When it was apparent that the contact could not close the deal, they brought in the heavy artillery. They were a duo of exquisitely dressed young, just barely out of their teens, jocks who grilled me, 'Why not?', 'Tell us where we went wrong', 'you have no idea how rich I am', 'why wouldn't you want to be wealthy?', all done a few short feet from my face.

All in all, unbelieveable. I'd forgotten all about it until my memory was jogged by that fantastic expose.
posted by crasspastor at 10:01 PM on April 1, 2002


I replied to an ad that seemingly was for a staffing agency, and wound up in pretty much the same situation as crasspastor. I'm glad to see they've recently got busted.

Now if they can only do something about Amway.
posted by AFrayedKnot at 10:52 PM on April 1, 2002


if you really did figure out how to make ten grand at home, why would you tell anyone else how you did it?

The sad thing about these scams is, their victims are the ones who try and promote them, because the way you make any money at all is by recruiting. The New Yorker had a long piece on the whole thing sometime in the past year, IIRC -- and it is actually possible to make money (though highly unlikely), if you can bring in enough people, and they can bring in enough people, too.
posted by mattpfeff at 11:35 PM on April 1, 2002


It's times like these that you want a big wad of stickers that say things like "Lose money fast with Herbalife", and their address.
posted by inpHilltr8r at 12:16 AM on April 2, 2002


The funny thing was that an MLM tried to recruit me (cold call) just as I was reading this article. I almost burst out laughing...

My first MLM experience was a quasi-MLM, quasi-legitimate business called Primerica, which is actually a subsidiary of Citibank.
posted by costas at 12:35 AM on April 2, 2002


I've had a few encounters with Herbalife in the Philippines; some involving a guy in school who went all over the campus with a "LOSE WEIGHT NOW / ASK ME HOW" button. More recently, I met an enthusiastically wide-eyed Herbalife distributor on Dela Rosa Street, right outside their Makati office. She was quite crestfallen when I told her that MLM scams are evil and intrusive and that she should get out of Herbalife quickly before it destroyed her life.

My mom occasionally used Herbalife at one point, but not for its health benefits. Rather, she got a pleasant jolt out of the huge quantities of caffeine in each tablet -- that's what's in the pill which inhibits your appetite and drives down your weight.

If it hasn't been linked yet, check out Van Druff's MLM article.
posted by brownpau at 6:08 AM on April 2, 2002


Oh, wait, I just read the page on ephedra. Gah. Now I'm scared.
posted by brownpau at 6:22 AM on April 2, 2002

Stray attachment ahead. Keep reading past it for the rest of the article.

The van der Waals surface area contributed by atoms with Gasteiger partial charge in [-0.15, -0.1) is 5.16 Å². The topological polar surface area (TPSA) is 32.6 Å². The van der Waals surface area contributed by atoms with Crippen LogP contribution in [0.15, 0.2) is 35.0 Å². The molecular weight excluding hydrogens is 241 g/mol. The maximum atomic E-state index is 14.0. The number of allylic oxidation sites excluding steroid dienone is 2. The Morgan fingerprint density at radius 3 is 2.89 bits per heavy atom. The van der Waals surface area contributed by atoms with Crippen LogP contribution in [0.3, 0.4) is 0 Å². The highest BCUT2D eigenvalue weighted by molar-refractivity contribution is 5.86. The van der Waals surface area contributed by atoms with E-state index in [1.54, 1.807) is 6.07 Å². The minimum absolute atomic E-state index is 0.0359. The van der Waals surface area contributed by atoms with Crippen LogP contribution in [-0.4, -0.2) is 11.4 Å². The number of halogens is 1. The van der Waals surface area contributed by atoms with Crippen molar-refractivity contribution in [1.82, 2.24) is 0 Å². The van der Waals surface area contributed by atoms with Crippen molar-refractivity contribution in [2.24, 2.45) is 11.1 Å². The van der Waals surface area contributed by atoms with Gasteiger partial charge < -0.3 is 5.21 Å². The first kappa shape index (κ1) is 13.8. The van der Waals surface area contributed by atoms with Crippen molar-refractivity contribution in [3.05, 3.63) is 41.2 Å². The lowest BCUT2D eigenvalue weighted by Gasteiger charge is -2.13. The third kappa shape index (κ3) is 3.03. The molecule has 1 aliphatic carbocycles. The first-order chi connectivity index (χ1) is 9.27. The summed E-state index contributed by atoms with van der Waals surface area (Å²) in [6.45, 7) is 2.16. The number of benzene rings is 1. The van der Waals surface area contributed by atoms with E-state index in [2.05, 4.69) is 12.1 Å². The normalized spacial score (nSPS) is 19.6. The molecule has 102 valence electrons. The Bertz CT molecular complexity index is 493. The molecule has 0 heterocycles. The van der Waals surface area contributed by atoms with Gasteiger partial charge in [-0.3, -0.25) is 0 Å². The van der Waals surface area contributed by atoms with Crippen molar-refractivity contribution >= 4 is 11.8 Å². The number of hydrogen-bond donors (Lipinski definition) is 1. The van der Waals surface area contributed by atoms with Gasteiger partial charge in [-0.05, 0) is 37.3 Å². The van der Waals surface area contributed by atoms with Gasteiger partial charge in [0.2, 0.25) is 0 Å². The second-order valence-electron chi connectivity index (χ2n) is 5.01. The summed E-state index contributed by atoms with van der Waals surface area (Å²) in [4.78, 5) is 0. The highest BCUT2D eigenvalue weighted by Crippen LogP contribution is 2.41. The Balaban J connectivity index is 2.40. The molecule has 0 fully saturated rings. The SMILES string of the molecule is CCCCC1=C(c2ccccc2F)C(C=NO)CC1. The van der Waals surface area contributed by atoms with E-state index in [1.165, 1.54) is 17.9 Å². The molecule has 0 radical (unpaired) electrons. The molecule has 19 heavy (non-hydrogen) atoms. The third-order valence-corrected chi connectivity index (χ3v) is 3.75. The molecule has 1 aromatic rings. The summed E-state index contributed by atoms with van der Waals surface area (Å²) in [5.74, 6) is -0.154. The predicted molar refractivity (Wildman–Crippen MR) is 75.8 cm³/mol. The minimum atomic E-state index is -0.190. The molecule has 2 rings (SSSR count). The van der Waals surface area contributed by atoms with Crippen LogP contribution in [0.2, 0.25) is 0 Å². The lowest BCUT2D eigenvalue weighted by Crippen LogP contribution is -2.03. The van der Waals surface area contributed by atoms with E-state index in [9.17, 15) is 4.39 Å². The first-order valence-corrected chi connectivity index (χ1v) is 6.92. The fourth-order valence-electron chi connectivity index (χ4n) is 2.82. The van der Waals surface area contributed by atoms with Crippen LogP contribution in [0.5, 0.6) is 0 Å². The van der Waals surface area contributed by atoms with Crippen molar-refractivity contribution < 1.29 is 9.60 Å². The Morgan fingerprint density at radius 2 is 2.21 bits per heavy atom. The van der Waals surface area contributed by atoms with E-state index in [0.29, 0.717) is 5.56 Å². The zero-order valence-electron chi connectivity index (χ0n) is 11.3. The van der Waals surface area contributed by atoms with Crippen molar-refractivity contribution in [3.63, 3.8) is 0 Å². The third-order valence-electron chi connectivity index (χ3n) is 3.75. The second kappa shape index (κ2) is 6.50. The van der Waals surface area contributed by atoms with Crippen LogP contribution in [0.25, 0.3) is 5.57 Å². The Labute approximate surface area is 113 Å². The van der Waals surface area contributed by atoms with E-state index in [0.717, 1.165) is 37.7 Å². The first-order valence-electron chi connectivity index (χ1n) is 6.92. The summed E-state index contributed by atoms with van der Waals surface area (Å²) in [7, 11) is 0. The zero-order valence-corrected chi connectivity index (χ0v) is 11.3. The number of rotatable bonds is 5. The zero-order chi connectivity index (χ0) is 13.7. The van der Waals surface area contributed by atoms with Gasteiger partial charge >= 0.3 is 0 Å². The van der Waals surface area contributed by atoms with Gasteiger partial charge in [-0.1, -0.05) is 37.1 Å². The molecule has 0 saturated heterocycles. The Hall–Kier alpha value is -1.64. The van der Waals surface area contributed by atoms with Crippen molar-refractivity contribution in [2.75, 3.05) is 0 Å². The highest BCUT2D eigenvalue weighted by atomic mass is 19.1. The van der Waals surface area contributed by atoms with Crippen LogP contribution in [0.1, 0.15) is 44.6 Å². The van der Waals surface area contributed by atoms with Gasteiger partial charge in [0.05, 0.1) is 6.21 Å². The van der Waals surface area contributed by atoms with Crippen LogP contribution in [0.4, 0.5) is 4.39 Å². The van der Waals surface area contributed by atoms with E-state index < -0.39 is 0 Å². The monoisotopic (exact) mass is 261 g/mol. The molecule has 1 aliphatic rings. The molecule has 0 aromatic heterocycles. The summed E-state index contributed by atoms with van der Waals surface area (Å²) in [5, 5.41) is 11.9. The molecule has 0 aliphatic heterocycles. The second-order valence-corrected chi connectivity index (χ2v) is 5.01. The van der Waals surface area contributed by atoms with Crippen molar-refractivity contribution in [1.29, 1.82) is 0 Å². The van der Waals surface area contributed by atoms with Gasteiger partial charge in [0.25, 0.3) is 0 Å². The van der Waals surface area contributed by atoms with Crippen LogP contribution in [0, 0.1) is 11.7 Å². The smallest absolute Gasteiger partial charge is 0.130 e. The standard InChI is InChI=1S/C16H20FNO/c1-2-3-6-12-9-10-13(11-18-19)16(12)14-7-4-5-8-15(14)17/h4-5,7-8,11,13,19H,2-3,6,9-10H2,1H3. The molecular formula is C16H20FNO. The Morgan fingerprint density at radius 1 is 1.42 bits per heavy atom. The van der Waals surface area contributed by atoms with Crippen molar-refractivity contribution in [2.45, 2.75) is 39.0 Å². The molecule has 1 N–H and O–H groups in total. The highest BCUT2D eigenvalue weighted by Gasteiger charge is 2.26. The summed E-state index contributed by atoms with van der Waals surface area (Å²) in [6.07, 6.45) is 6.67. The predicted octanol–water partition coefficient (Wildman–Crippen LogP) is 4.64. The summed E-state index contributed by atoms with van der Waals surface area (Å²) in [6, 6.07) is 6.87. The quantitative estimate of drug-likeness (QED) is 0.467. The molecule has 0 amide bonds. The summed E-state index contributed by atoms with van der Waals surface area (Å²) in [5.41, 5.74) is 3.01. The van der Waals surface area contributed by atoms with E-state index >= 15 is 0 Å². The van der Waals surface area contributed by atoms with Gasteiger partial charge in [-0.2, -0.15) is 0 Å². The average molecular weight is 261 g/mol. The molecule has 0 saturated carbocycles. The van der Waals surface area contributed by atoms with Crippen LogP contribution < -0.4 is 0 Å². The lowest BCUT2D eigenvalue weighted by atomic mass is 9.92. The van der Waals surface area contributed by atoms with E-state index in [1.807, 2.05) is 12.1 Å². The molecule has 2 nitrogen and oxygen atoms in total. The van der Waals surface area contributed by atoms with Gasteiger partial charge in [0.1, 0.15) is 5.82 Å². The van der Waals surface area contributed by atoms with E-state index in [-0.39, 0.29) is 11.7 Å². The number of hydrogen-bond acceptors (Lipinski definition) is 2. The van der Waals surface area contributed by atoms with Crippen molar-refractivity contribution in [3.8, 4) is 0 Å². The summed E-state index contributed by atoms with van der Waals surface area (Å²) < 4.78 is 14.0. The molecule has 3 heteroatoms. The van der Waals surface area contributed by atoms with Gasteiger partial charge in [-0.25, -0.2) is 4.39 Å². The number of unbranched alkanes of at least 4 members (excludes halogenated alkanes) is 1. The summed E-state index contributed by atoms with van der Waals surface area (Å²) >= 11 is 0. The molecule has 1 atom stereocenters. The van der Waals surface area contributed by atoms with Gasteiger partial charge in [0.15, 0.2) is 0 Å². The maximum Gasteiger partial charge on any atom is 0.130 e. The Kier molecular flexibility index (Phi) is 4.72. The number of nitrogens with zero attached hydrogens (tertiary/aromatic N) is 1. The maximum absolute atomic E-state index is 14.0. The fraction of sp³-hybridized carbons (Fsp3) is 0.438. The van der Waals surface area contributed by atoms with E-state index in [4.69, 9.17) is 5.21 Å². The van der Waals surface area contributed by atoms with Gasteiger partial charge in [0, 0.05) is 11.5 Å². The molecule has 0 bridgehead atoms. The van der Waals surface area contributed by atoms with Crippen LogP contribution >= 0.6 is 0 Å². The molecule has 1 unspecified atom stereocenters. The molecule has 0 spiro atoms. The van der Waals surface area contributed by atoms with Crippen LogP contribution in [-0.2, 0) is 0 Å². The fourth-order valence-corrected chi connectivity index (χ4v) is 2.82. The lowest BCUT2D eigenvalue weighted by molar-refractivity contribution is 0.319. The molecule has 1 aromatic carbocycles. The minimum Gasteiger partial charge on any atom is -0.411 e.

Ephedra gives you a nice little buzz, but I can't imagine how it would make sense to use it on a regular basis. I'm sure you would lose weight in the first thirty days - but that's enough time to build up a tolerance for it, and then what?

The web site is cool. Anybody who can make Sacramento sound like a fun place to visit must be a pretty good writer.

-Mars
posted by Mars Saxman at 9:13 AM on April 2, 2002


Amusingly, he found inspiration from the "Crying Indian" 1970s public-service ad against litter. It gets around once in a while that the actor they used, Iron Eyes Cody, had no Indian blood according to many people. Who was he really? An Italian-American from Louisiana named Oscar Decorti.
posted by dhartung at 12:01 PM on April 2, 2002


Why do people get into this? They are usually desparate, have low-esteem and may not be very educated or, at least, street-wise. In a downturn economy such that we're having now, these scams can pick up a lot of people. Imagine if you were out of work or if your spouse was out of work. You couldn't find anything and were desperate for a job. If you didn't know better you might call these people figuring that you might as well give *something* a shot.

It's really a horrible way to take advantage of people and the companies know it. That's why they lure you in with just a little money, then a little bit more, then just a bit more, pretty soon you just want to get that money back. Casinos are good at that, too.
posted by amanda at 5:48 PM on April 2, 2002


I have to say, I'm with Amanda on this one. As my husband's job magically disappears in two weeks, and mine magically disappeared two weeks ago, I actually saw a sign like that on my way home earlier today and considered it. I too was of the "it's probably stuffing envelopes or something similar that wouldn't be all that horrible" camp, and it was when I got home and was distracted by MeFi instead of applying for jobs that I saw this scam here and realized the error of my ways...

I'm off to try to get a real job now.
posted by verso at 8:27 PM on April 2, 2002


« Older Elvis: a sign of the coming of the Messianic Age?...  |  At least they ask before they ... Newer »


This thread has been archived and is closed to new comments